Is Alkaline Water Beneficial In The Treatment Of Acid Reflux In Young Adults?

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Think of writing your paper as using evidence, collected from peer-reviewed journal articles, to answer your research question. Think of your paper writing as having several steps that lead up to the final product.

Review research articles.

This will include reading through: research design, methods, and findings related to your topic. As you read through articles consider the following. (This will help you formulate the BODY of your paper What type of research is being conducted, and what level of evidence is it? (in vitro, clinical trial, systematic literature review). What does the research say about my question? How would I summarize the methodology and results from this paper? Is this article reputable? (use guidelines from your reputable references assignment) Look at the research articles as a whole.

Consider: (this will help you formulate the CONCLUSION of the paper) What do they say collectively? Are there notable limitations? Can you confidently answer your question? Why or why not? Write your paper! Consider: Style of writing: should be clear and concise, see below for more information In text citations: clear and consistent citations Clarity of evidence: you’ve been reading through these articles, but does your paper clearly summarize evidence, including strengths and weaknesses in addressing your question? Paper Format The paper should be 2 pages single-spaced minimum (12 point font, Calibri type font, not including references or images) with at least 3 references from peer-reviewed journals. Other reputable references can be used in addition to journal articles; most excellent papers use many more references than the minimum. Keep in mind that these are minimums. But longer isn’t necessarily better.

Please see the Research Paper Rubric on Canvas before you begin writing to see how it will be graded. Please use your question as the title of your paper. The 1st paragraph of your paper should introduce the topic, engage the reader, and include the question that you want to answer at the end of the paragraph. You are welcome to write in the first person in the introduction and conclusion of the paper. This is a time for your voice to come through if you’d like it to. For example, many good topics papers describe in the first paragraph why they chose the research question that they did. Generally the introduction will be a single paragraph. The body should provide a description of what you found in your references in a well-organized and developed way. This should be primarily a description of research you found that you’ll use to answer your research question. Subheadings are fine if you would like to use them within the body. The final paragraph should conclude what is known on the topic and whether you can answer your research question. Keep in mind that a conclusion should not introduce new information.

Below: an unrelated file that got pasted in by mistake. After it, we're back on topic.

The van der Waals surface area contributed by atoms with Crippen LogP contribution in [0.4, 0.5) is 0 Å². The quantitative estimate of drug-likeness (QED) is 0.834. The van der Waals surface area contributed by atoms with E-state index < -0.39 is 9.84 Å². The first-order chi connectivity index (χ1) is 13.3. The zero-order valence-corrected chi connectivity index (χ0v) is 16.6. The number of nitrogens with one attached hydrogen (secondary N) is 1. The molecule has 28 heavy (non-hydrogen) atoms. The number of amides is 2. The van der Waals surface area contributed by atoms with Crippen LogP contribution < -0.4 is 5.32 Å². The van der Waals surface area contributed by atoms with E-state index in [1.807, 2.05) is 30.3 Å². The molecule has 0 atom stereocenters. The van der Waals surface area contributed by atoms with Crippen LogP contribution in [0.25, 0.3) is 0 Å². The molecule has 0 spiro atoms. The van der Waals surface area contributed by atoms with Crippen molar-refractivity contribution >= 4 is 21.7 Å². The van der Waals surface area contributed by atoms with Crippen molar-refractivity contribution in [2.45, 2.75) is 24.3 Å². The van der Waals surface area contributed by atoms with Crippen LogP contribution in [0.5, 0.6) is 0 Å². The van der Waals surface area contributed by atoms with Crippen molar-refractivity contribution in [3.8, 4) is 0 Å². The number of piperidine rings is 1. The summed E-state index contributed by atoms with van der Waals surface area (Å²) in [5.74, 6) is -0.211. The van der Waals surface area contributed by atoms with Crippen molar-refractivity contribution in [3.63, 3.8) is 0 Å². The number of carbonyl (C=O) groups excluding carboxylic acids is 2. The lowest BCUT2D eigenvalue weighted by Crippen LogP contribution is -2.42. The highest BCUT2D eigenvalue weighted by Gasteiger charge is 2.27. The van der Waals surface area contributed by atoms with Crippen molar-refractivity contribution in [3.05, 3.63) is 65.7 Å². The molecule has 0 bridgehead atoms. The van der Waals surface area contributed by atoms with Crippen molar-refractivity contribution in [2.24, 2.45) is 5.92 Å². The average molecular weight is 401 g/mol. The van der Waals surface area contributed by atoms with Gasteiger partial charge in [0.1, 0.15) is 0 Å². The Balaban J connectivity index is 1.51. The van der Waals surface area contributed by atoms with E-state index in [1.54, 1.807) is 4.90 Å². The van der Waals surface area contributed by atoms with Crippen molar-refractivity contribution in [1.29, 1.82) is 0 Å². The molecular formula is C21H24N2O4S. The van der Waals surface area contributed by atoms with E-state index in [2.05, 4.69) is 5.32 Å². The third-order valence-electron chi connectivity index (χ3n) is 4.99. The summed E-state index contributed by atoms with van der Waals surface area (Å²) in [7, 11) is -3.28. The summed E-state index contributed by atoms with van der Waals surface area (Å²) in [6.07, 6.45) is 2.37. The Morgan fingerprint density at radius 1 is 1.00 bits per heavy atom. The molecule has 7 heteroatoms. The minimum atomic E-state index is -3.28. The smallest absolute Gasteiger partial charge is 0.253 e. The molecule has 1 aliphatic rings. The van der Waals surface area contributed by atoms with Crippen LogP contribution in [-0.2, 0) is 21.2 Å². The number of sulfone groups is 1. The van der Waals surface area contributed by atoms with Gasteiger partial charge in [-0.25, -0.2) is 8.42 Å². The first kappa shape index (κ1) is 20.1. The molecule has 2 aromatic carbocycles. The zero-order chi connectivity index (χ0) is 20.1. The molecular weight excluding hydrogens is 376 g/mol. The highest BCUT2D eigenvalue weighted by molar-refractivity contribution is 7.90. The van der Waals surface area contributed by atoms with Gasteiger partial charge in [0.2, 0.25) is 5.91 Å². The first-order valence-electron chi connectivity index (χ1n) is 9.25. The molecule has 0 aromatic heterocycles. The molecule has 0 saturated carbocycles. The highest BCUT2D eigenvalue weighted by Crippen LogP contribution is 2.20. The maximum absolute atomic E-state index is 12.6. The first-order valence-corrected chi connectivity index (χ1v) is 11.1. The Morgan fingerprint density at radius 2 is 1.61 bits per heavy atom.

In addition, the paper should include an image/figure related to the topic. Tables are welcome, but they are not images (this includes an image of a table). Remember to cite where the image/figure came from if appropriate. See the citation instructions below. The paper should not paraphrase what you learned in the class or from a textbook/flexbook. Your target audience is the other students in the course, so you do not need to explain concepts/information that they should know. Your paper should present new ideas and/or new information. Quoting word-for-word text is used sparingly in scientific writing, so the majority, if not all, of the paper should be paraphrased.

Citations, References/Literature Cited You will need to include in-text citations and a “References Cited” section at the end of your paper. You may use whatever style you are most comfortable with (e.g. AMA, MLA, APA, other). Consistency is key! The references/literature cited part of your paper should contain the following information needed to correctly identify the article (Authors, Article Title, Journal Name, Date published or updated, Page numbers) or website (Author, Date of publication or last revision, Title of Webpage, Retrieved on month day, and year you visited the site, from URL). Books and other reputable references can also be used.

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